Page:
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Thread: Pitot Tube Location for Filter Monitoring

  1. #1
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    Pitot Tube Location for Filter Monitoring

    I am sure this has been asked and answered but couldn't find what I needed. I have a pitot tube, and magnehelic guage I plan to install in the airflow of my DC. I have a GO440 2 HP collector which I bought new 2 years ago when they were closing them out (that is how long it is taking me to get to this point on my new shop ).

    Anyway, most of the posts I have read have to do with airflow measurements. I am not really interested in that, just want to establish a baseline with clean filters and monitor the pressure change to get a correlation on a dirty filter.

    Wondering where the best location would be to install the pitot tube.

    Thanks
    Regards,

    Kris

  2. #2
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    I do not use a pitot tube just a hose into the area just before the filter. I do not believe a pitot tube is needed.

  3. #3
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    I agree with Larry. All you need is a pressure tap on either side of the filter. Pitot tubes are needed to measure velocity pressure. All you need to measure is static pressure. Dywer Instruments has static pressure tips (Link) available. I've used them in the past in conjunction with dirty filter indicators (I used to be in the industrial HVAC business).

    Sharp solves all manner of problems.

  4. #4
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    A magnahelic wont work for you as one side of the filter is the atmosphere. Rob has it right

  5. #5
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    Quote Originally Posted by Larry Frank View Post
    I do not use a pitot tube just a hose into the area just before the filter. I do not believe a pitot tube is needed.
    That's what I've done. I epoxied a thread X barb elbow between the 'funnel' and filter on the dust collector. Bought a 5' loop of clear plastic tube that fits over the barb end of the elbow. I tie-wrapped the other end of the clear tubing to form a loop or U. I put enough colored water in the clear tubing to come up about 10" on both legs. The one end remains open to the outside, I just very lightly packed some paper towel to keep any dust out of the colored water. If the filter is clean the colored water is about the same height in both legs of the clear tubing when the DC is running. I say about because there's always some back pressure. As the filter clogs the difference in height of the water columns will become greater. When to clean the filter? That's a judgment call.

  6. #6
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    This may be TMI but thought I’d comment about the uses of pitot tubes and pressure measurements in the context of the filter loading indicator.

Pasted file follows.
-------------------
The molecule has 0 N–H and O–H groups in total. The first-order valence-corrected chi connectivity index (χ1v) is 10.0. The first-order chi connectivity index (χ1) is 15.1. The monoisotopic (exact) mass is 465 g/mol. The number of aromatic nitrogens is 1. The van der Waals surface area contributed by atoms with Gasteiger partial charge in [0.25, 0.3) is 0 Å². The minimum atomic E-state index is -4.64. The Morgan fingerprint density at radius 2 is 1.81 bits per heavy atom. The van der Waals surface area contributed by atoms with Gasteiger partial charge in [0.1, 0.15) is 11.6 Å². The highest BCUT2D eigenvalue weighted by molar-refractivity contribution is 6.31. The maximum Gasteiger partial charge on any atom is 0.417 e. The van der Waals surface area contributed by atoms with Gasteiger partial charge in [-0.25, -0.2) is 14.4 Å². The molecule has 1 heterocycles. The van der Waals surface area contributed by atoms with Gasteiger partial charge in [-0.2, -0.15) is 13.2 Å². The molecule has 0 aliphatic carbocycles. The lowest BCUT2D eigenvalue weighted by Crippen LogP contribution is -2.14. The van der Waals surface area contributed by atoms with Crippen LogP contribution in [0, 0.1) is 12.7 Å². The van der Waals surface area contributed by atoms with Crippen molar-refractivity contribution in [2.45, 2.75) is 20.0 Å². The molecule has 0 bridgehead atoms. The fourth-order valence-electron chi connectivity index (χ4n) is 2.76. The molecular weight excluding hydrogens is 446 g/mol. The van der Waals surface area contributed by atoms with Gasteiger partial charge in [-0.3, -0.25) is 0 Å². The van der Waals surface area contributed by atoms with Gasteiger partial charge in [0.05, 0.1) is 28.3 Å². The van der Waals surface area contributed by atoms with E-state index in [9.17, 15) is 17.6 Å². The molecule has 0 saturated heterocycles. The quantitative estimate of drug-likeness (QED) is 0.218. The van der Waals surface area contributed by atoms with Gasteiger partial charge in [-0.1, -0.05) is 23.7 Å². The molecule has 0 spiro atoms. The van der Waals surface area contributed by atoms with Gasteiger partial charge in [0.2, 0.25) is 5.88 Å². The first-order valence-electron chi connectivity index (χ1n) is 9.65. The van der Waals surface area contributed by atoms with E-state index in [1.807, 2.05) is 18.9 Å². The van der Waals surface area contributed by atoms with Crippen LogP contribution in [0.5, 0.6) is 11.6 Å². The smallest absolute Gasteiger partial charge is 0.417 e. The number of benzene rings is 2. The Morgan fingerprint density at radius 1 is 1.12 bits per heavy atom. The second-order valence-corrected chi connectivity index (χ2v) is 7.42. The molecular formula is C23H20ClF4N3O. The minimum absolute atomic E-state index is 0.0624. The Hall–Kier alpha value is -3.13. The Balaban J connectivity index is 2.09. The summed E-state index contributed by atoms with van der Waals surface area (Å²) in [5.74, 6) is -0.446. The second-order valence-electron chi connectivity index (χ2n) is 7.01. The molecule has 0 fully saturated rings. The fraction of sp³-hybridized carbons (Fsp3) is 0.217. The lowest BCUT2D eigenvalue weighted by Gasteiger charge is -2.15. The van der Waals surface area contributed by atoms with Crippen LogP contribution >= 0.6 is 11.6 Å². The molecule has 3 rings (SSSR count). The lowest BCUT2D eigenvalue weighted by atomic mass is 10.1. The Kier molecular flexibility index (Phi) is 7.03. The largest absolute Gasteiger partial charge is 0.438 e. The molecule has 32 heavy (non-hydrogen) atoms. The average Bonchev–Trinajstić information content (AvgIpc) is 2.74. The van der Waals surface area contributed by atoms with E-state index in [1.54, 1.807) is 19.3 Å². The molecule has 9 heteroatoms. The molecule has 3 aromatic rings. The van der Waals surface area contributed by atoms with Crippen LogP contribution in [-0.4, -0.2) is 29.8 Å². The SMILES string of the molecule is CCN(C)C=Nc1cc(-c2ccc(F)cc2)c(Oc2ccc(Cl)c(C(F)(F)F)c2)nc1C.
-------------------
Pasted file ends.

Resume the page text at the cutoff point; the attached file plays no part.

There are “2” pressure measurements at each measurement point. One is the total dynamic pressure (used for determining flow velocities and rates) and the other is the static pressure (the measurement of interest for filter loading).

    I put the number 2 in parenthesis because the total dynamic pressure is really a profile of many measurements across the flow stream geometry. This value can be averaged (hence the term averaging pitot tube) to obtain the total dynamic measurement. This value minus the static pressure gives you a reading you can determine the average flow stream velocity. This could be used for dust collector flow but likely could be problematic due to the clogging of ports and such. Additionally a true profile measurement requires a lot of effort (there are more details but likely not of interest).
    The static measurement is a measurement perpendicular to the flow stream. This is the one you want to measure for filter back pressure. As the filter gets loaded the static pressure work rise. Please note it is perpendicular meaning don’t put a tube or port facing the flow stream. Just put it in the side wall of the pipe and not projected into the pipe. There are inaccuracies that can happen from how you put the port in. The smaller the better with minimal to no intrusions into the flow stream. However, likely any easily installed port will be adequate for relative pressure changes due to filter clogging. A pitot tube has holes for this measurement but a pitot tube is not required for this measurement. It is true that pitot will make multiple static pressure readings giving a more accurate reading but this level of accuracy isn’t needed and likely more of a maintenance issue than useful. I would not recommend a pitot tube for this measurement.

    Hopefully, that helps to understand the pitot tube and lack of a need for such a device in this measurement.

    In terms of filter loading you could use the single sided static pressure before the filter one side of your manometer in the pipe prior to the filter and the other leg open to atmosphere (or permeable filter material). This measurement would give a measurement related to the atmospheric pressure. As long as the exit side of the flow doesn’t change or get obstructed then this will likely be a usable measurement.